In any case, what the book goes on to make clear is that human sexuality is not a cultural construct but something which has evolved, the focus always being on securing the maximum number of healthy children. So it is that men have evolved to be naturally opportunistic and polygamous, with very powerful men throughout the history of every culture expressing this by leaving behind vast numbers of descendants. Men are likewise particularly attracted to the appearance of youth, as this indicates the potential to produce a larger number of children.

Women, on the other hand, have much less to gain by polygamy – a man can have several women carrying his children at the same time, while a woman can only carry one man’s child at once – and are as a result more naturally monogamous. Similarly, a man’s value is less in his reproductive potential, and more his capacity to provide for his children. Hence the question of exactly what they see in each other turns out to be a matter of evolution.

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This is all discussed in quite exhaustive detail, but Ridley is at pains to keep it all as accessible as possible and generally succeeds. He also takes pains to point out that there is no moral subtext to the book – his attempts to identify the ‘natural’ behaviour of humans does not imply he approves of it or considers it in any way desirable. Men may have a natural tendency for infidelity, especially with much younger beautiful women, but then we also have many other antisocial tendencies which we succeed in resisting on a routine basis. And surely it’s the case that a better understanding and awareness of this kind of behaviour is only likely to assist in controlling it.

In the end, as Ridley suggests at one point, it comes down to the question of whether you believe in original sin (our flaws are inherent and inescapable) or the perfectibility of the human race (we are born as tabula rasa, with no inherent tendencies). Neither is particularly flattering or satisfactory, and indeed the author argues this is a false dichotomy anyway.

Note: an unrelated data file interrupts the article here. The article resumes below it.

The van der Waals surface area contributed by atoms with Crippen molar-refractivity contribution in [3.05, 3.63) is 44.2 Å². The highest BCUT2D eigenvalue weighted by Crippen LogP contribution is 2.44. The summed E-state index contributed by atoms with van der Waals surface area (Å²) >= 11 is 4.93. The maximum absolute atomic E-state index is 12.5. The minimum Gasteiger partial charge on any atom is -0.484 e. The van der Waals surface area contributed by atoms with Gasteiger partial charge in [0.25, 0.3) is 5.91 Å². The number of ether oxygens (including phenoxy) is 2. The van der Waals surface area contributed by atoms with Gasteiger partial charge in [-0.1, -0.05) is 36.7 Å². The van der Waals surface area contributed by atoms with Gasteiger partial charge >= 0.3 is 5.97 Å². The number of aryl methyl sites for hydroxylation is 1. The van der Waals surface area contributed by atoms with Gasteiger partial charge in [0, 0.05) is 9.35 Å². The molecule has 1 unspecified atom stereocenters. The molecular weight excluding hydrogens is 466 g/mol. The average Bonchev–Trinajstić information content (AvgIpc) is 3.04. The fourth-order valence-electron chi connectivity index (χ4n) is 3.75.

This is all very interesting stuff, and I did find myself wondering what a discussion between Ridley and Noah Yuval Harari, author of Sapiens, would sound like – Harari does ponder the mystery of why most societies have been male-dominated at once point, and I’m sure Ridley might have some ideas on the topic.

All I can offer is the suggestion that virtually every major culture has developed in a male-dominated form, and as a result they embody certain intrinsically masculine values and attitudes. However, we are still in the middle of a cultural shift to another set of values, ones which may even be rationally- rather than evolutionarily-derived. Hence the current conflict between opportunistic and exploitative masculine instincts, with millions of years of evolutionary pressure behind them, and notions of equality, respect, and human rights, some of which are very recent adoptions, culturally speaking. What can be done about this? I’m not sure. But as Ridley suggests in the quote at the top of this review, recognising that men and women are some levels innately different creatures, rather than being essentially identical and even somehow interchangeable, might be a good start. The key thing to bear in mind about men, is that they are men. On the other hand, being men is something that men are quite good at. We just have to figure out what that really means, and how to make the knowledge work for everyone.